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James Downs, associate professor of history and American studies, has been awarded a $216,000 New Directions Fellowship from the Andrew W. Mellon Foundation.
New Directions Fellowships are designed to support innovative interdisciplinary research by helping early-career humanities scholars pursue systematic training in a new field.
The award will enable Downs to spend the 2015-16 academic year studying medical anthropology at Harvard University, where he plans to take courses in epidemiology, archaeology and anthropological methods. This training will advance Downs’ current research on how epidemiology gained scientific validity when doctors responded to cholera outbreaks among freed people in the American South, as well as the Caribbean, Europe and Asia.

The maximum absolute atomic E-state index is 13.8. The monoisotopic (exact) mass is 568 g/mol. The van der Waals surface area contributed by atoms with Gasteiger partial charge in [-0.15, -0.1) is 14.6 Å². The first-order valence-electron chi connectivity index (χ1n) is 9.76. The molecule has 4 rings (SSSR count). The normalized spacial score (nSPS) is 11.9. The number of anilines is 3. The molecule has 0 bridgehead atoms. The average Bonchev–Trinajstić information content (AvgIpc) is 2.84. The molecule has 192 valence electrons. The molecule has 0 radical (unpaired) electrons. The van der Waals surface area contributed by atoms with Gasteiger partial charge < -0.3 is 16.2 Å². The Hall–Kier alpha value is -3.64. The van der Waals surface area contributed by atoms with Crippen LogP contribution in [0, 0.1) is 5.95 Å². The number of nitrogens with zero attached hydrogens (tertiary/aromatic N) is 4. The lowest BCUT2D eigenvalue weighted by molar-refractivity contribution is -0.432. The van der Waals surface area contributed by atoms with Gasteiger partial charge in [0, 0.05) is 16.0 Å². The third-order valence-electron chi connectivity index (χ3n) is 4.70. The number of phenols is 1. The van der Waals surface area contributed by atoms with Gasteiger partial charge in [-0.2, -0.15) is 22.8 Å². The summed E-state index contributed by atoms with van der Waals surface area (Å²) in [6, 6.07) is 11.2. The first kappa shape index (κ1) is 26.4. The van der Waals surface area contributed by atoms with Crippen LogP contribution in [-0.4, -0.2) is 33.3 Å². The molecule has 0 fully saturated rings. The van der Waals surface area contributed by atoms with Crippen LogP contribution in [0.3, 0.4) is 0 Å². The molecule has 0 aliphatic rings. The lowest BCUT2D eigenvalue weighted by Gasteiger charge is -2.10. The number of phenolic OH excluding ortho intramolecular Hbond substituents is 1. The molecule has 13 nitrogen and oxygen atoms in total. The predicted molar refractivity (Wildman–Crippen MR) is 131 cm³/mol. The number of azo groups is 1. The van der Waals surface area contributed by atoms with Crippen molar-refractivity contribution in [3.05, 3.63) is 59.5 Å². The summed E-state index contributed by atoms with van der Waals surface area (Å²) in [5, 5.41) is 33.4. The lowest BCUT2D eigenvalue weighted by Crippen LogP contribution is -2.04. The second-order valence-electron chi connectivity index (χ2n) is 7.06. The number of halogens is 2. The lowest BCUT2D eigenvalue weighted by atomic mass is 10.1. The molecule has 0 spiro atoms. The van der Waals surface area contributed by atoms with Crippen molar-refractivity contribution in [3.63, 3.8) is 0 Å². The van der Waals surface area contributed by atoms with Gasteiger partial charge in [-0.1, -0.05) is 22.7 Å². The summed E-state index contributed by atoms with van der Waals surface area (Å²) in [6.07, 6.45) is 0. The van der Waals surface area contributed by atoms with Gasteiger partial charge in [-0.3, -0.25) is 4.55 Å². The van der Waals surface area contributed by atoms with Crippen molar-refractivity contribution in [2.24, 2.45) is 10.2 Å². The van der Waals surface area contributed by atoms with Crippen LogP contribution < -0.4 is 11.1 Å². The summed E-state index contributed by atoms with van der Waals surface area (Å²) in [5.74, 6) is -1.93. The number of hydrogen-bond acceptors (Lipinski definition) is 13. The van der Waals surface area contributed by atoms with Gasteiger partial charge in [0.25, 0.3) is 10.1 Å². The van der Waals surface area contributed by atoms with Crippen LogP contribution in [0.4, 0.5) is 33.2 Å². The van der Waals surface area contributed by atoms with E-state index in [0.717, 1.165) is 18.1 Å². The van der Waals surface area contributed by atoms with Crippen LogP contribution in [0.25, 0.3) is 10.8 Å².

The fellowship will also enable Downs to contribute to the College’s initiative to develop a program in public health and expand his teaching on topics including slavery and emancipation, the history of medicine and historical methods.
This is the first time a Connecticut College faculty member has won this highly competitive fellowship. Among a dozen recipients this year, Downs is the only scholar based at a liberal arts college.
“I was delighted, but not surprised to learn that Professor Downs received this prestigious award,” said Abby Van Slyck, dean of the faculty and Dayton Professor of Art History. “His proposal perfectly embodies the daring spirit of the New Directions Fellowship program.”
Downs has researched the intersection of race and medicine in the 19th century United States, which was the basis of his first book, “Sick from Freedom: African-American Illness and Suffering during the Civil War and Reconstruction.” While conducting the research for his first book, he considered interdisciplinary approaches to uncover the often-disastrous effects of emancipation.